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Category of subject: Clinical - short posting|
Duration of posting: 3 weeks, end of 3rd/beginning of 4th year
Final examination: None. End of posting test only.
A "short" posting with the likes of ENT/Anesthesia, the posting provides more of a taste of the range of opthalmological work rather than a true training experience. Time is spent ranging from standard tutorials in NUH/SNEC to the repetitive click-click-click of the laser PanRetinalPhotocoagualtion to the LASIK operating suite or paeds opthalmo clinics and even visiting Prof Arthur Lim's clinic & OT in Gleneagles.
Although the time spent is too short to acquire any specialized knowledge, you should at least see the basics of diabetic and hypertensive retinopathy, and acquire a theoretical knowledge of other common eye conditions. This is also the only time (short of being an Eye MO) to acquire practical knowledge of common procedures like patching, PRP and LASIK, which your patients will ask you in future. Just see it once, and you'll remember it for life - if you don't see it, you never be able to imagine it.
The end of posting test for me consisted of squeezing into this small room in the NUS office, and doing 10 OSCEs. The marks go into this tiny (Read: insignificant) percentage of your surgical paper, if I'm not wrong. In the final MBBS, I think there are a couple of MCQs under Surgery, and maybe rarely an OSCE, but never a short case or essay.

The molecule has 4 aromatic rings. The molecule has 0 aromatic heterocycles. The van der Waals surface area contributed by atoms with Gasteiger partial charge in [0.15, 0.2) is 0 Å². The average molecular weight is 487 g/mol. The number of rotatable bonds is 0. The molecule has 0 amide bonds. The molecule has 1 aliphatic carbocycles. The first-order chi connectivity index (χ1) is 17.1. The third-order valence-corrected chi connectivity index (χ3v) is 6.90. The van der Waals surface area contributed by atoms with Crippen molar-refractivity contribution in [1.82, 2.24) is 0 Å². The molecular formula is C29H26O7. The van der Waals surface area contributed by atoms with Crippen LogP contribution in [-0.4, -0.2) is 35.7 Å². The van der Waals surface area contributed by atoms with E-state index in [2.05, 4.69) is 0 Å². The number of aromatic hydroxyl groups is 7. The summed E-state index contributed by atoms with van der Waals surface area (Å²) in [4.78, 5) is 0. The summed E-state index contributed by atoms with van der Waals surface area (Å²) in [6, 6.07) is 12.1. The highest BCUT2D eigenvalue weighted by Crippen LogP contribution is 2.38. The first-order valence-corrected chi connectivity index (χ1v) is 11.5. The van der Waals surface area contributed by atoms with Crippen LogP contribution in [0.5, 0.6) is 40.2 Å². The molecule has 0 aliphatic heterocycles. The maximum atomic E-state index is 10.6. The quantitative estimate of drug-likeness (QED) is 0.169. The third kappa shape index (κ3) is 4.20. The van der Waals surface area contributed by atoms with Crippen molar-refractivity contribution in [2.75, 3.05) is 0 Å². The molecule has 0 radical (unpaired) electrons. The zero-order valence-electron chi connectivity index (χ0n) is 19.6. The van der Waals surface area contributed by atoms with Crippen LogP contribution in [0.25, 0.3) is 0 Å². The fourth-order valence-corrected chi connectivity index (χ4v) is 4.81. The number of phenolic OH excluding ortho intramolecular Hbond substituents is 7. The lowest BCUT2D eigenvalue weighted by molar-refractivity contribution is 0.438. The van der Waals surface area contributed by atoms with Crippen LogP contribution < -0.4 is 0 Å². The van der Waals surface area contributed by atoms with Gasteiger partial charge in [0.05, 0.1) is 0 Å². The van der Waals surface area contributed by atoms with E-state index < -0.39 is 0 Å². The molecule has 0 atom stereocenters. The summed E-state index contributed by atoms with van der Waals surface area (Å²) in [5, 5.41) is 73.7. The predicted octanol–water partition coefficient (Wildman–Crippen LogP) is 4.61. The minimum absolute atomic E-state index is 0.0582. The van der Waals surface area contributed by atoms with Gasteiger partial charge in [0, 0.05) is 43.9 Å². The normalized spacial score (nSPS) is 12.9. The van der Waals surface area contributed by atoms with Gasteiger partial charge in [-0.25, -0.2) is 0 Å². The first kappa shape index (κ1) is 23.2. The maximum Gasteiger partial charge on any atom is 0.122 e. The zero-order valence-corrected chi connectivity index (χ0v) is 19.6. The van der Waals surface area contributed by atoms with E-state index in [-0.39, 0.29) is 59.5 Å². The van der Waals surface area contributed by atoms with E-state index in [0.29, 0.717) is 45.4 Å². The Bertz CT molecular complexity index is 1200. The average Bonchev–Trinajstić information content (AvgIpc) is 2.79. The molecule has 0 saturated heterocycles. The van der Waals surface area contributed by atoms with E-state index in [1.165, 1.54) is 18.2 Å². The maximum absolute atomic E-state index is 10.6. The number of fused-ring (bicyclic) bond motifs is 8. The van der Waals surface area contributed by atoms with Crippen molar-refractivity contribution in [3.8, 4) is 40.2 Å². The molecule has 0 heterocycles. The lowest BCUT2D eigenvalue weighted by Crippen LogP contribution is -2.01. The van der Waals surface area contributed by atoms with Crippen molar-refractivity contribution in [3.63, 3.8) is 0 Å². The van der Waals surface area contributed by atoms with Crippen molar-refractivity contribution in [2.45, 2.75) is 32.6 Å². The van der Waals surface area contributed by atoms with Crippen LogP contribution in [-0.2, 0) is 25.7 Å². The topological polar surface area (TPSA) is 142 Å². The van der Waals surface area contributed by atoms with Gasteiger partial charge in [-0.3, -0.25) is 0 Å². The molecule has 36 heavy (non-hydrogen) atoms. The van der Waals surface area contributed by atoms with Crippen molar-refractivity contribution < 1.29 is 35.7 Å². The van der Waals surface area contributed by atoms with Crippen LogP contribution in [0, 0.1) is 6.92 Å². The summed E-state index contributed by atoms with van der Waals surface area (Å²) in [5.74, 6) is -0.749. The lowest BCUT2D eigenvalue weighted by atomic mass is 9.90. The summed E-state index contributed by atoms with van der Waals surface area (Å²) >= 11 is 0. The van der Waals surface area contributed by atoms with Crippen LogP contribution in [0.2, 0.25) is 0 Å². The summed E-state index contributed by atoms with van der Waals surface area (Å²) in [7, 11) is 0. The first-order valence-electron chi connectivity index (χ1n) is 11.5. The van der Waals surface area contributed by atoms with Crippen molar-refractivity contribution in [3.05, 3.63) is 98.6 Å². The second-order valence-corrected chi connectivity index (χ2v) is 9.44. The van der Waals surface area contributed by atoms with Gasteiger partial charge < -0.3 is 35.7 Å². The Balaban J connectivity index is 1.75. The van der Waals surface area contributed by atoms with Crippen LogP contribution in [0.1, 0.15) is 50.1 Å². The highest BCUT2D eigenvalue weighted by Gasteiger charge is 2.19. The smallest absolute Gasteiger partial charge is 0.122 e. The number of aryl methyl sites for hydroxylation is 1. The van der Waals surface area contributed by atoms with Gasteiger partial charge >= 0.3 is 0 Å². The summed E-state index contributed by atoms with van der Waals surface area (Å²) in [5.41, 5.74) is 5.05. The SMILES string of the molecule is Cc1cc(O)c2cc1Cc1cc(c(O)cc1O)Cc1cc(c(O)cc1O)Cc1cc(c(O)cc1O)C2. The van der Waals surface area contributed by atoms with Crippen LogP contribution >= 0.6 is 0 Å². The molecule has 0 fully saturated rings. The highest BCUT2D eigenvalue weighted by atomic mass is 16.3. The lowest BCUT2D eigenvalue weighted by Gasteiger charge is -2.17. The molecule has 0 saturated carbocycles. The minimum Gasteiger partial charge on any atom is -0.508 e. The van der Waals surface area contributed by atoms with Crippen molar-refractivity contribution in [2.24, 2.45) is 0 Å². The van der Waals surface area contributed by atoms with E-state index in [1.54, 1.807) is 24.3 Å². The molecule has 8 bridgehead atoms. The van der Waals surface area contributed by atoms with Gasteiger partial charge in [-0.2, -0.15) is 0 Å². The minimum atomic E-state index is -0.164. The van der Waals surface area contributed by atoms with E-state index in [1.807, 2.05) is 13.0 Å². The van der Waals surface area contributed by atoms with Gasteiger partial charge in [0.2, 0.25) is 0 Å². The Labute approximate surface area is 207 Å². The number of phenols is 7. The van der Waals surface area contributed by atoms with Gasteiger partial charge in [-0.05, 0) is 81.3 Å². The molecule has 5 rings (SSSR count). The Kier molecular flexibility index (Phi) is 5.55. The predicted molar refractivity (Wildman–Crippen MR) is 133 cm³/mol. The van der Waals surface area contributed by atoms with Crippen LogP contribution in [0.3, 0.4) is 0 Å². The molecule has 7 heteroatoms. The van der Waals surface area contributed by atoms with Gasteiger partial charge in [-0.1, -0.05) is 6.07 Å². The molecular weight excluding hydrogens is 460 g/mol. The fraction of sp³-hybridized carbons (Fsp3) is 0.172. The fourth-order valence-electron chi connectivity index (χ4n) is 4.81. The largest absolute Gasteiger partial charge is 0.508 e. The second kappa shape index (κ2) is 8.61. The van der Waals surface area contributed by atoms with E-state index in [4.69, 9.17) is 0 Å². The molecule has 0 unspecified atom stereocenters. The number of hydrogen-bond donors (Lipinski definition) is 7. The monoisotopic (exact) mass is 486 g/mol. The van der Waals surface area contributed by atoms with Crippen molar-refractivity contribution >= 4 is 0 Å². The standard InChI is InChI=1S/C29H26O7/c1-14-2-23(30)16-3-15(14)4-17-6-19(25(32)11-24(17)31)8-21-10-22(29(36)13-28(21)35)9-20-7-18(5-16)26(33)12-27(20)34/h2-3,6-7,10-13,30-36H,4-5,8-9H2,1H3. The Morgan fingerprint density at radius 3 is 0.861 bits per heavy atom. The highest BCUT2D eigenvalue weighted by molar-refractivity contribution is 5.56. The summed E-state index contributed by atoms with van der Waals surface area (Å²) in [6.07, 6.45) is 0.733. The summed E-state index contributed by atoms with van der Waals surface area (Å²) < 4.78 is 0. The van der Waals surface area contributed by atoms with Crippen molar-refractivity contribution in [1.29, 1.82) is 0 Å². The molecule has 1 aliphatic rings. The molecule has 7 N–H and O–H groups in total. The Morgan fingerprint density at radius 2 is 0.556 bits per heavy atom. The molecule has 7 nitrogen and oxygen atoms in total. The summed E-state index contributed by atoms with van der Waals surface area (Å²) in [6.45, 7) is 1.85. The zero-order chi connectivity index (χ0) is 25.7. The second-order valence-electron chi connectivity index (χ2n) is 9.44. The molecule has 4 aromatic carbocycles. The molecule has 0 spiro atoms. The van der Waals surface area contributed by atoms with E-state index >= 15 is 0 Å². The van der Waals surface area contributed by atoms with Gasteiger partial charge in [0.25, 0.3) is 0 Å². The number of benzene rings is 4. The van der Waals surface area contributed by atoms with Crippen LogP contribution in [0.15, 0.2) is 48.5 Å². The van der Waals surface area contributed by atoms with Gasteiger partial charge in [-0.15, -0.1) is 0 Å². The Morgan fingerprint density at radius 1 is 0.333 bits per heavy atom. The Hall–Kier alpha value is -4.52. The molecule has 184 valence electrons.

Official syllabus available?: No|
2 CGs do each short posting together. 1 goes to NUH, the other to SNEC (at SGH). (in 1999/00)
I went through SNEC, and the day begins with a 1-2 hour lecture-tutorial (free coffee included).
After that, you are rostered to the clinics, or various procedure rooms such as laser PRP, orthoptist(eye movements), LASIK, OTs and so on.
There's a fair amount of idle time - what you want to do with it is up to you.
I think there was a project/presentation, which they give you time to go to the library for. Mine was Drugs and the Eye or Ocular trauma or something.
Primary textbook (choose 1)|
- Colour Atlas of Ophthalmology (Arthur Lim)(3ed) - He used to give this out free to everyone, but it's more an atlas than a textbook.
- ABC of Eyes (PT KHaw) - Fewer pictures and more text, in a problem-orientated approach.
- Opthalmology: an illustrated colour text (M Batterbury) - Much like ABC of Eyes.
- No need
Other must-have stuff
- They have lots of nice brochures for laymen, but with a lot of hidden medical gems you must know.
Revision guides & MCQs
Book review sites
|Past year questions|